There is this concerning statement, found further down:
"Kindle Vella will make Tokens available through mobile channels that charge a fee." -Kindle Vella
Essentially, readers must use the existing in-app purchase systems, where the OS providers (Apple, in this case, Android may be down the line) take a fee - 30% being Apple's standard fee, as of July 2020.
So who pays the fee?
"The fee will be deducted from the revenue that is shared." - Kindle Vella
Uh oh. That just changes our formula.
If 30% is taken off the top, then, in reality, Amazon splits 70% of the revenue from token purchases with the authors.
Author's cut is now 35%.
Your profit from that 96,000 word novel just went down to $3.02, max.
If tokens are purchased in bulk, you'll only make $2.68.
Of course, this is an estimation, and we really don't know what percentage Apple will take for the in-app purchases. Possibly, Amazon will work out a deal with them, in the interest of attracting more authors.
One other thing to realize: It is quite likely Amazon will give away thousands of free tokens to promote Vella.
If you're still on board, as I am, here's a bit more that we know.
What You Cannot Do with Vella
- Kindle Vella does not accept content that's freely available elsewhere
The keyword here, being "freely". If your story is available elsewhere on the net, but readers must pay to access it, then you can simultaneously publish it on Vella - though it might take a few emails and maybe even a phone call to Amazon to clarify that your story is on a pay-to-read only platform.
- You cannot re-publish a book that's been published in any language, even if it's no longer available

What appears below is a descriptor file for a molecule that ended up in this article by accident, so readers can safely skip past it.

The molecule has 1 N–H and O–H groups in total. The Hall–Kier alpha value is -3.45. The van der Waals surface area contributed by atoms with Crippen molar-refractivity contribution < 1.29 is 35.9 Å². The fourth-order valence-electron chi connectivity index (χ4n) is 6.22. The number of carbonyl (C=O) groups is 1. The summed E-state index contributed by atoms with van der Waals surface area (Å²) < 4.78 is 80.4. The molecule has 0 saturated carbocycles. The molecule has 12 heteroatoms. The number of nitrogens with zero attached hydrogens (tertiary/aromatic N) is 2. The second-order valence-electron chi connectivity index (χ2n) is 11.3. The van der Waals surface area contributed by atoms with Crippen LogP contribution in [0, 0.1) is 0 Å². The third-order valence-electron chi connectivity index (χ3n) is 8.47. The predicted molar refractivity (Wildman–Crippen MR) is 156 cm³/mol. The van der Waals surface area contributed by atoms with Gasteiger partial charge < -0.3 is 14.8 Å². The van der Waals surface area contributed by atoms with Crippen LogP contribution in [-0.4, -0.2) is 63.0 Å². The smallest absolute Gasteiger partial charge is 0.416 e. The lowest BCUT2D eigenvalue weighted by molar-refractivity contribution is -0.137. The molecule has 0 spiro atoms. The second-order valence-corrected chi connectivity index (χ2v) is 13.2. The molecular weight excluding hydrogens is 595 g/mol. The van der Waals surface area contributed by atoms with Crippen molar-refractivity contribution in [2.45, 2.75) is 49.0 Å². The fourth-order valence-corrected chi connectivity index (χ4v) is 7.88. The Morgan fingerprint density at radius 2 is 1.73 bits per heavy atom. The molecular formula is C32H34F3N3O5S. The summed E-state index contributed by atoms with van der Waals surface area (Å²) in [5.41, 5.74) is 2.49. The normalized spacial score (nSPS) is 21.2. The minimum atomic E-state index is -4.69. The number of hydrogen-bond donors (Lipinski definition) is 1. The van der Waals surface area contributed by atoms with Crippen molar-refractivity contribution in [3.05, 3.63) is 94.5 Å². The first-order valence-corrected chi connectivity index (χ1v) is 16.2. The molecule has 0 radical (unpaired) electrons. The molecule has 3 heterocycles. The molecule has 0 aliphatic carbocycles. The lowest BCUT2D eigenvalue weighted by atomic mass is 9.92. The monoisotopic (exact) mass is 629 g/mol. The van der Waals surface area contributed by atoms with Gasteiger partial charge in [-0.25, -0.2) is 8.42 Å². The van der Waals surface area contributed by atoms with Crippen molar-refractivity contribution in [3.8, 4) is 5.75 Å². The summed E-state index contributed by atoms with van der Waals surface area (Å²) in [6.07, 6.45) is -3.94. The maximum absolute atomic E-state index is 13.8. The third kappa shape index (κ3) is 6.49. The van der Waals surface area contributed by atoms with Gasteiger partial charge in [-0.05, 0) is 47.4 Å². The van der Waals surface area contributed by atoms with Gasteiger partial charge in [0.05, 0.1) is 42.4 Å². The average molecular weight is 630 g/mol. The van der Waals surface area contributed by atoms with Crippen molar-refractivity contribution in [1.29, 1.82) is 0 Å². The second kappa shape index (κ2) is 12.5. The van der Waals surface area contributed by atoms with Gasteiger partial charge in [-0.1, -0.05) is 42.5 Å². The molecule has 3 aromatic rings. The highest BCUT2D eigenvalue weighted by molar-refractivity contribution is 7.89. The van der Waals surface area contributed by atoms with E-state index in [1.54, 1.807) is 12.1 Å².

Nope, you can't take that novel you published 10 years ago and try to breathe new life into it by chopping it into Vella episodes.
You can, however, use up to 5000 words of your own published work to bridge that story into your Vella story, in your first episode only. (helpful for a sequel to a Kindle book)
What You Can Do with Vella
- You can publish works in progress!
Although this may eventually change if authors start pulling WIP that aren't performing well, potentially leading to reader outcry, at this point you can start publishing Vella episodes before you finish writing the story.
Vella would like you to initially publish at least five or six episodes (remember, the first three are free), and they encourage authors to publish at least one episode per week to keep readers interested in your story.
This makes things pretty interesting. I think some of us will benefit from this; getting positive feedback from readers may inspire authors to keep on writing, and perhaps write more regularly.
- You can decide to convert your Vella story, once completed, to a Kindle e-book or paperback. Although you do have to delete it from Vella first, you are then free to publish the same story as a book on Kindle.
I find this very appealing, also. Let it run for a while on Vella, (maybe even while you're still writing it) and then find a new audience on Kindle.